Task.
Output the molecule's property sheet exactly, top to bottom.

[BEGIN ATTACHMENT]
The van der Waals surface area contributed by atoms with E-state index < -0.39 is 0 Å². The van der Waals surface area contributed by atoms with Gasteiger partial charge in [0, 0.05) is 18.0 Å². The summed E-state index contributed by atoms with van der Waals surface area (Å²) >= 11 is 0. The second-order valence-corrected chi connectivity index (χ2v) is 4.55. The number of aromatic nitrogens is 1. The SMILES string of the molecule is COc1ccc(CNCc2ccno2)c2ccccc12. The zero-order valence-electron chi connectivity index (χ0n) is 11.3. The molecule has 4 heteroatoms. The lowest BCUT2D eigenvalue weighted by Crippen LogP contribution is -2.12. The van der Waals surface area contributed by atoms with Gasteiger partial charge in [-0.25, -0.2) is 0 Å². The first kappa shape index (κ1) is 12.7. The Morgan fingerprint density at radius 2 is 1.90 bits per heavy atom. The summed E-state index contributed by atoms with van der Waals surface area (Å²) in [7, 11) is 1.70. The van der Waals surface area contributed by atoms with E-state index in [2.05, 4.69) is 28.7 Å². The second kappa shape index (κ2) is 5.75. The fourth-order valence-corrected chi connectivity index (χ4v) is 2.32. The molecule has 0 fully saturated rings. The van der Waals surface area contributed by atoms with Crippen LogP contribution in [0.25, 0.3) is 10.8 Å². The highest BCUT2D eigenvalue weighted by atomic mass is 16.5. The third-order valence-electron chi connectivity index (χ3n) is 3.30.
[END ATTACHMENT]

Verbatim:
The van der Waals surface area contributed by atoms with E-state index < -0.39 is 0 Å². The van der Waals surface area contributed by atoms with Gasteiger partial charge in [0, 0.05) is 18.0 Å². The summed E-state index contributed by atoms with van der Waals surface area (Å²) >= 11 is 0. The second-order valence-corrected chi connectivity index (χ2v) is 4.55. The number of aromatic nitrogens is 1. The SMILES string of the molecule is COc1ccc(CNCc2ccno2)c2ccccc12. The zero-order valence-electron chi connectivity index (χ0n) is 11.3. The molecule has 4 heteroatoms. The lowest BCUT2D eigenvalue weighted by Crippen LogP contribution is -2.12. The van der Waals surface area contributed by atoms with Gasteiger partial charge in [-0.25, -0.2) is 0 Å². The first kappa shape index (κ1) is 12.7. The Morgan fingerprint density at radius 2 is 1.90 bits per heavy atom. The summed E-state index contributed by atoms with van der Waals surface area (Å²) in [7, 11) is 1.70. The van der Waals surface area contributed by atoms with E-state index in [2.05, 4.69) is 28.7 Å². The second kappa shape index (κ2) is 5.75. The fourth-order valence-corrected chi connectivity index (χ4v) is 2.32. The molecule has 0 fully saturated rings. The van der Waals surface area contributed by atoms with Crippen LogP contribution in [0.25, 0.3) is 10.8 Å². The highest BCUT2D eigenvalue weighted by atomic mass is 16.5. The third-order valence-electron chi connectivity index (χ3n) is 3.30.